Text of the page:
The 7-story, 45-unit, 49,244 GSF apartment building topped out on October 2nd. The concrete floors were poured and the balcony pads were craned into place and secured throughout the fall. Peering into the building from the parking garage, some steel wall frames have been erected on the upper floors, while rough interior work seems to be underway on the lower floors. The plastic sheathing is to break the winter winds and keep the space above freezing.

Developer Bloomfield/Schon + Partners planned to release leasing/pricing details last month, but I haven’t heard anything yet. Completion for the project is set for late Spring 2015, which according to their facebook, is a little later than intended due to material supply delays created by the rough November weather (curse you, polar jet stream). If the last photo is any indicator, the upper-floor units are going to have some fantastic northeast views.

As noted before, this project makes the completion of 15 years of planning and construction. At 45 apartment units, It’s also one of the largest non-student-related projects slated for a 2015 completion – the 35-unit Stone Quarry Apartments and the 21-unit 323 Taughannock are also pegged for 2015 completions.

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Belle Sherman Cottages Construction Update, 11/2014

4 12 2014

Over in Belle Sherman, work continues on its namesake housing development, the 29-unit Belle Sherman Cottages. From a glance, some site clearing might be taking place for the first set of five townhouses (lots 25-29), which are aiming for an April 2015 completion. Several homes are in various stages of construction, with some still wrapped in breathable plastic, and others undergoing final exterior and interior work. Since September, lot 18 (Craftsman Bungalow), lot 15 (Craftsman Farmhouse), lot 10 (Craftsman Farmhouse) and lot 3 (Craftsman Farmhouse) were completed or are nearly completed, while lot 17 (Victorian Farmhouse) and lot 5 (Classic Bungalow) are underway. That’s six houses in less than three months. Carina Construction and Agora Home and Development more than outdid my September estimate of 1-2 more homes before the end of the year.

For comparison’s sake, in December 2013, there were five complete houses and two more underway, and the model house was built all the way back in May 2012. Now the total number of homes built or being built is 14. The project had a great sales year and it shows. Speaking of sales, all houses except lot 9, a new design yet to be published, have been sold. All 5 units that comprise the first set of townhouses have sold as well. Marketing has not begun for the 5 units in the second set of townhouses, lots 20-24.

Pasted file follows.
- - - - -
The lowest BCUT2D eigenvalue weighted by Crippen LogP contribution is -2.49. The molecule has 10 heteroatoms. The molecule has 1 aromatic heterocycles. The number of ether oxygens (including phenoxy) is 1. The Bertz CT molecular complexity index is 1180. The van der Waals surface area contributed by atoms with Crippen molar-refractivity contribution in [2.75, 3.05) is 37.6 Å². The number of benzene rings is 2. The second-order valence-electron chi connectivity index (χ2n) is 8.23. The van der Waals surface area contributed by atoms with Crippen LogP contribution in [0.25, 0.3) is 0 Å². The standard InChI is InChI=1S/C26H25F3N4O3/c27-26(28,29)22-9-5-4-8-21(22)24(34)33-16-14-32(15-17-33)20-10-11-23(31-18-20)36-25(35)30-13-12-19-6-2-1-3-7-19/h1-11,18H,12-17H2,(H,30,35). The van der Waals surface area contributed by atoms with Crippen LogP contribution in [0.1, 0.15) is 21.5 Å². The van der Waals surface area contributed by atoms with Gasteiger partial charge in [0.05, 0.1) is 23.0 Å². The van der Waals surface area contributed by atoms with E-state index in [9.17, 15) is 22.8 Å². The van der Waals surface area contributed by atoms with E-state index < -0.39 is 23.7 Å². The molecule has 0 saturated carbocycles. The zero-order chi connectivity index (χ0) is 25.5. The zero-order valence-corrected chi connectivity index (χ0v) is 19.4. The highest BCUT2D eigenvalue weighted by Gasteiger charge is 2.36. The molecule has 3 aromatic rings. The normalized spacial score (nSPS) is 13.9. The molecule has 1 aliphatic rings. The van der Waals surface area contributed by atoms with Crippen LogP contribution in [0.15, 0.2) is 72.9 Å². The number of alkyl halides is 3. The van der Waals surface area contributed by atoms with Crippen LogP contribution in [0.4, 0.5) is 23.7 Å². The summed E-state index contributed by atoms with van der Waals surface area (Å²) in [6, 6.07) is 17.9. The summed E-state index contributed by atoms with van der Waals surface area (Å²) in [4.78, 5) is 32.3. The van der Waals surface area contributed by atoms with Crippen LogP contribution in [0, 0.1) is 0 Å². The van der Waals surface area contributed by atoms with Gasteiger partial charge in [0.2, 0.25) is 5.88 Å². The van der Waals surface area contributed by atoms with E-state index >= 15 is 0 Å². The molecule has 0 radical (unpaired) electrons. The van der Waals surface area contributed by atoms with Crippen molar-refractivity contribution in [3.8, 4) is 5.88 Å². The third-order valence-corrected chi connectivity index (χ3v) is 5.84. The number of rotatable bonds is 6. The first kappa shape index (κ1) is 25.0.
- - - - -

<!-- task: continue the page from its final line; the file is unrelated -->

One of the unique features of this project is that unlike traditional on-site frame construction, these houses are assembled from modular units. The modular pieces are sourced from Simplex Homes in Scranton and trucked up to Ithaca for installation. Once the concrete block foundation has been assembled, the four modular pieces for each home are craned into place, and once the pieces are leveled with the rest of the structure, the adjoining walls and ceiling are secured with steel plates. Interior work goes on while siding, porches and other features are built onto the assembled house. This allows for a faster construction process and cuts down on finishing costs.

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Collegetown Construction Updates, 11/2014

3 12 2014

Next stop, Collegetown.


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Over at 140 College Avenue, framing is underway on a 3,800 sq ft, 12-bedroom addition to the historic John Snaith House. The project is designed by local architect Jason Demarest and developed by Po Family Realty, a smaller Collegetown landlord.

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This house at 205 College Avenue seems confused. Before the extremely vivid paint job and mix-and-match additions, it looked like this, and a photo from January 2014, with the paint but without the additions, is included below. I really don’t know what to make of it. I dunno how long the Lowers have been sitting on permits for this one, but I didn’t see anything go through the city boards.